Originally Published by YahooNews
A common and sometimes dangerous respiratory germ might also raise the risk of asthma if encountered early in life, new research this month suggests. The study found that children were more likely to develop asthma if they caught a respiratory syncytial virus (RSV) infection before the age of 1. The findings might highlight yet another benefit of effective vaccines and treatments for RSV that are expected to reach the public soon.
RSV is one of the most ubiquitous respiratory germs around, with most people expected to catch it by age 2. The infection usually causes mild cold symptoms, such as runny nose, coughs, and sneezing. But it has a higher risk of causing serious, even life-threatening, illness in the very young and old. According to the Centers for Disease Control and Prevention, RSV hospitalizes tens of thousands of Americans over the age of 65 and under the age of 5 every year.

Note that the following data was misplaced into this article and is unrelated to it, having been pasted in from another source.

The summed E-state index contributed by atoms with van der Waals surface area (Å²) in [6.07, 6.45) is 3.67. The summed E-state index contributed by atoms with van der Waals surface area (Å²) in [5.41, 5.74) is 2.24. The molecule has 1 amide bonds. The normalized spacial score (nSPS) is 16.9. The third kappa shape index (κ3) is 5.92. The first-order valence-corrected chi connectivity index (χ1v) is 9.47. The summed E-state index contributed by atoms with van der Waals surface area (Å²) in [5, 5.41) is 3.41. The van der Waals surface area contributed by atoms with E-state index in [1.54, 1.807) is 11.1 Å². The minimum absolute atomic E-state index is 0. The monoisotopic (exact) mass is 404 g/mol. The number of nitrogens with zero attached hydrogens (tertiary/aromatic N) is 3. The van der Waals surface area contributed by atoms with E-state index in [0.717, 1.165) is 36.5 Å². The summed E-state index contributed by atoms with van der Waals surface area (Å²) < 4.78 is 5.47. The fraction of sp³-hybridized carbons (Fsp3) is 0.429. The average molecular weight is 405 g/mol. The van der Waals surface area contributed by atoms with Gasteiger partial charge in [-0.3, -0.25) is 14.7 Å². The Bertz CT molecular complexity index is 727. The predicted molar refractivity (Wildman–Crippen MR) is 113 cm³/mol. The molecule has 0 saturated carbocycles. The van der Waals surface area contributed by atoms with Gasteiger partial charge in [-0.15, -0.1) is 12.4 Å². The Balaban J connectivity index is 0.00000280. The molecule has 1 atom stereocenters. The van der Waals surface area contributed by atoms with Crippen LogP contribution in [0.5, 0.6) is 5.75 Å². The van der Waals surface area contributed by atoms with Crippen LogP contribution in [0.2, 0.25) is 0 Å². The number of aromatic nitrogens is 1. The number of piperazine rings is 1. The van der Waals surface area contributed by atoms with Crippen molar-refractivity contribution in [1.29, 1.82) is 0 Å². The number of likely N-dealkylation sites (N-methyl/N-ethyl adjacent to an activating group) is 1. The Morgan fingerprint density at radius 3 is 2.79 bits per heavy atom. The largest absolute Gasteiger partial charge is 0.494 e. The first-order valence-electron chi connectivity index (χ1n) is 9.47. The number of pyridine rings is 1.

For many years now, studies have suggested that severe RSV infections in childhood can raise people’s risk of asthma and allergies. But there’s still a lot we don’t understand about this connection, including the exact risk factors that might make children more susceptible to developing asthma following RSV infection. This new study, conducted by researchers in Tennessee, was designed to sniff out some of these factors.
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